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I recently replaced a house trap, and as a result, I have a leftover vent pipe that runs from my basement up through my roof. Would it be possible for me to somehow connect a coax cable to the pipe so that it acts as an over-the-air TV antenna? If relevant, I believe the pipe is cast iron but not 100% sure on that.

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    Won't hurt to try except some time, but doubt if it would work. Should check out tvfool.com/index.php?option=com_content&task=view&id=66 and see if your location is good to pick up stations and what antenna you would need. An expensive antenna if needed is only about two or three months of cable, cheap ones probably only the tax.
    – crip659
    Mar 26 at 19:36
  • You would need a very strong signal. How close are you to the transmitter?
    – Chenmunka
    Mar 26 at 19:39
  • I'm within 10 miles of every tower for a channel I want to get, but so far, indoor antennas (placed near ceiling of the room the TV is in) haven't gotten as good of a signal as I'd like.
    – Andrew
    Mar 26 at 19:57
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    Probably not. The vent pipe is grounded through your plumbing system - basically shorted to ground. That would worse than the indoor antennas you've tried.
    – SteveSh
    Mar 26 at 20:20
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    I would try a better indoor antenna, or try moving the one you have outdoors (just as an experiment) or in front of a window.
    – SteveSh
    Mar 26 at 20:22

2 Answers 2

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There is a LOT that goes into making an antenna work properly. That's why the old-school TV antenna has so many little rods sticking out the sides - they have to be certain fractions of the wavelength you're trying to receive or they just won't work properly. Trying to use any old piece of pipe at whatever random length it happens to be will only lead to more tears and frustration. If you want to find out more, go ask over at Amateur Radio, I'm sure they've got a ton of questions about antennas and people who would love nothing more than to expound on it.

Mount a proper outdoor TV antenna to the conduit, run the coax cable into the house through the pipe. Seal the top of the vent to keep rain & critters out.

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    "Mount a proper outdoor TV antenna to the conduit, run the coax cable into the house through the pipe. Seal the top of the vent to keep rain & critters out." -- That's the ticket! The vent pipe is your antenna mount, not the antenna.
    – gnicko
    Mar 27 at 0:43
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    Thank you! Unfortunately, my HOA forbids roof-mounted TV antennas. Looks like I'll be mounting an antenna in the attic after all...
    – Andrew
    Mar 27 at 11:26
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    It should be noted that under U.S. law your HOA can't forbid roof mounted antennas. That advice is worth what you paid for it but I think a little research will show it to be true.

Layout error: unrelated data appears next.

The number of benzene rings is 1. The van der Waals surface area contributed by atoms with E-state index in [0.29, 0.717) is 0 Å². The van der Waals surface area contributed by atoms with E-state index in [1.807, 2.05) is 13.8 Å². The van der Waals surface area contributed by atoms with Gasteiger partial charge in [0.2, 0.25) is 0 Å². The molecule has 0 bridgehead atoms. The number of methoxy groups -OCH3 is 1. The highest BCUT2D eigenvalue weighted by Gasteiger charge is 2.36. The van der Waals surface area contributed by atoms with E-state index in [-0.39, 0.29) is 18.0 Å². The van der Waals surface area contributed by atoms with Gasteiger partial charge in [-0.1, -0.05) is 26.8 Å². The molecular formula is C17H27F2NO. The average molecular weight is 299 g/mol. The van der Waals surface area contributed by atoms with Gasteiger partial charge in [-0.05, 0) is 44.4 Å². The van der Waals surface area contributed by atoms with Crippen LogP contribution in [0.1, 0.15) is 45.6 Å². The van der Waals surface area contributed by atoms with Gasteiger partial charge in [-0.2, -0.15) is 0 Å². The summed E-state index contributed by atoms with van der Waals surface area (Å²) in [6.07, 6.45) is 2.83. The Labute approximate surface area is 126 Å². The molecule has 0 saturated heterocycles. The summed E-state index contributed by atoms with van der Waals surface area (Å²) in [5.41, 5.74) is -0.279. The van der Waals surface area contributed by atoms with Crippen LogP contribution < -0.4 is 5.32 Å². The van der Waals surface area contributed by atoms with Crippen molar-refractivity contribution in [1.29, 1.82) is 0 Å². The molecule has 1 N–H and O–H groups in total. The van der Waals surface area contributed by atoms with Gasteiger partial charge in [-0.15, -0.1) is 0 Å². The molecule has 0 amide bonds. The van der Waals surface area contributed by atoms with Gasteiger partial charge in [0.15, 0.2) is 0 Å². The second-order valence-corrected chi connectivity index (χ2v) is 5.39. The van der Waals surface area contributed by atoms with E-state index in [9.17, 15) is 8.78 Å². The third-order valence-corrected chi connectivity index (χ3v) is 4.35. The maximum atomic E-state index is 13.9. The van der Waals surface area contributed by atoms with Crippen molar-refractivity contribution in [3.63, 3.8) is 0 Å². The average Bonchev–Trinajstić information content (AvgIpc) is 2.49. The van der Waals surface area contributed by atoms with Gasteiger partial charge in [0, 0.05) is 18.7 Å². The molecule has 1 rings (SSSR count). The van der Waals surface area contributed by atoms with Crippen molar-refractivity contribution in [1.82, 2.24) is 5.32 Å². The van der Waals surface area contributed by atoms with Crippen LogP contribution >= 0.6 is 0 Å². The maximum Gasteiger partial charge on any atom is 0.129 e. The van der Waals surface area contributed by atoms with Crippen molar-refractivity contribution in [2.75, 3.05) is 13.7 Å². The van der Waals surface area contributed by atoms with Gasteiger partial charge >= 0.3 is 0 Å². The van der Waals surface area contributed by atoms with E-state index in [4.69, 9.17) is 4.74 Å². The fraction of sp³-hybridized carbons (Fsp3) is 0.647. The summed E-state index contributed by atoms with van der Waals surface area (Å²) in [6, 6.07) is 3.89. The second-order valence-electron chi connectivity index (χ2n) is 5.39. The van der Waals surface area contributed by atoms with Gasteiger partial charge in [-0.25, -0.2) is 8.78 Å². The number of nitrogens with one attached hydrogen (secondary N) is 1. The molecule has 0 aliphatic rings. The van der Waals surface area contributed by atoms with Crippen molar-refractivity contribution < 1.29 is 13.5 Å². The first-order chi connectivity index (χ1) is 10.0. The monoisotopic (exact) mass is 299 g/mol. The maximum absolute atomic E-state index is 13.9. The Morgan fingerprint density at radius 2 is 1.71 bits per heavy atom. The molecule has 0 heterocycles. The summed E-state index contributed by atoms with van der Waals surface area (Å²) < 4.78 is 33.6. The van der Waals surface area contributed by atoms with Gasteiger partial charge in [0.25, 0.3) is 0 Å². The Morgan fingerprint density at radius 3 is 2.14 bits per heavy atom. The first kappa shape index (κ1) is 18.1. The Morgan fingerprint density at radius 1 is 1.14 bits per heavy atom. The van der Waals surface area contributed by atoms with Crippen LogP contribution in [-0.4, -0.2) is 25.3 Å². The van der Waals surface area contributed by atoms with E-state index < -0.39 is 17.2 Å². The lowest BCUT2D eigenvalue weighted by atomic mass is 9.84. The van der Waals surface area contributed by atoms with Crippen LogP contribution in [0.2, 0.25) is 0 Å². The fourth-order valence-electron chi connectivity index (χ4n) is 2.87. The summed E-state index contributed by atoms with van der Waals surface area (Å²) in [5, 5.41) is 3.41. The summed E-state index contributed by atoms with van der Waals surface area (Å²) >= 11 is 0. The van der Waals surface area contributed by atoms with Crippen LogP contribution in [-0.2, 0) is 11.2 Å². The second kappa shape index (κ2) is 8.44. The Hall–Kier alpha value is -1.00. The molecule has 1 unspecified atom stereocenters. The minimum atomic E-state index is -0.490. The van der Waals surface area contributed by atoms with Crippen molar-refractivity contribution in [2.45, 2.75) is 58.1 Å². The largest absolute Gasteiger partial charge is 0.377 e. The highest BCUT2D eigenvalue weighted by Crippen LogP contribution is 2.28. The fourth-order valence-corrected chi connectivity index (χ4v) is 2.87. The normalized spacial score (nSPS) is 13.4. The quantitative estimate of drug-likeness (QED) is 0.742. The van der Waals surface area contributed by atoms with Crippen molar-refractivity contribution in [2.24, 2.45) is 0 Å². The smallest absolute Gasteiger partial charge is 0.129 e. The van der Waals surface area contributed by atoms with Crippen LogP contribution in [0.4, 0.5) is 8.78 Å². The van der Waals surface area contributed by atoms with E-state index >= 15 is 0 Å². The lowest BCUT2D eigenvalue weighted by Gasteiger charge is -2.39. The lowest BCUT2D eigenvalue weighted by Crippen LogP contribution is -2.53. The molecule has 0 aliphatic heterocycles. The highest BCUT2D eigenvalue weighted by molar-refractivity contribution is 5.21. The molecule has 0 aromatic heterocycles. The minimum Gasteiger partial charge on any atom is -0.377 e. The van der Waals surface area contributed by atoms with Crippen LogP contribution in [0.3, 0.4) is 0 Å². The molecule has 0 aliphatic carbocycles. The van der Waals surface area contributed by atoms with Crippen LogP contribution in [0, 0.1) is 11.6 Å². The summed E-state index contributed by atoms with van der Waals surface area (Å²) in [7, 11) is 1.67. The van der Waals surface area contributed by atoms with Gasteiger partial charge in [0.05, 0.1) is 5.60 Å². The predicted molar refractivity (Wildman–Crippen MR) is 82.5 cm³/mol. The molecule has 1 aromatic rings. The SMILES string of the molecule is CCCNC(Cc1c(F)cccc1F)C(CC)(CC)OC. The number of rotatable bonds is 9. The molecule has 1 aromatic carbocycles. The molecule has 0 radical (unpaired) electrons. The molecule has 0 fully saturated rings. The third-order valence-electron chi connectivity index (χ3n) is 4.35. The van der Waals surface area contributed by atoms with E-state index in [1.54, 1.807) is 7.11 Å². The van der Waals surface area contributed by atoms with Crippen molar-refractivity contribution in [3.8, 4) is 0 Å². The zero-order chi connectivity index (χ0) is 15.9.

– Guest
    Mar 27 at 17:39
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    @Andrew Straight from the FCC: fcc.gov/media/over-air-reception-devices-rule The rule prohibits restrictions that impair the installation, maintenance or use of antennas used to receive video programming and certain antennas used to receive or transmit fixed wireless signals. Mar 28 at 0:20
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    For some values of "freely", @SteveSh. AIUI, in many places you have to sign the HOA agreement if you buy the property. Of course, the freedom is to not buy the property. This, however, is a different discussion...
    – FreeMan
    Mar 28 at 12:22
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If you want to try this and see what happens, all you need to do is take the end of your coax and touch the center part of the connector to the pipe, while making sure the outer sleeve of the connector doesn't also touch the pipe. Moving the contact point up and down the pipe will change how it behaves.

That said, there are two reasons to expect this not to work very well:

  • A vent pipe is quite long, compared to the wavelength of the signals you're trying to receive. Longer is not better for antennas — when an antenna is several times the wavelength of the signal, it will have a fairly unpredictable “gain” or “antenna pattern”, being very inconsistent about what it receives well.

    (But for closely related reasons, the idea mentioned above that “the vent pipe is grounded through your plumbing system - basically shorted to ground” is not true — a ground connection multiple wavelengths away will have some effect, again practically unpredictable, but not necessarily a “you receive no signal” effect.)

  • The pipe is vertical, which makes a vertically polarized antenna. Polarization is essentially a sort of angle the signal exists at, and TV signals are by convention transmitted with horizontal polarization. That's why all the outdoor TV antennas you see have “antenna elements” (rods or bowties) sticking out horizontally. (If you've ever noticed that sunglasses can make your computer or phone screen unreadable — that's the same thing, polarization of photons, and the same sort of problem.)

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  • How do they transmit horizontally-polarized signals from vertical towers?
    – user253751
    Mar 27 at 22:07
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    @user253751 - The tower is just used to get the antenna element as high above the ground as needed or is reasonable. The antenna element, itself, will be horizontally polarized.
    – Hitek
    Mar 27 at 22:38

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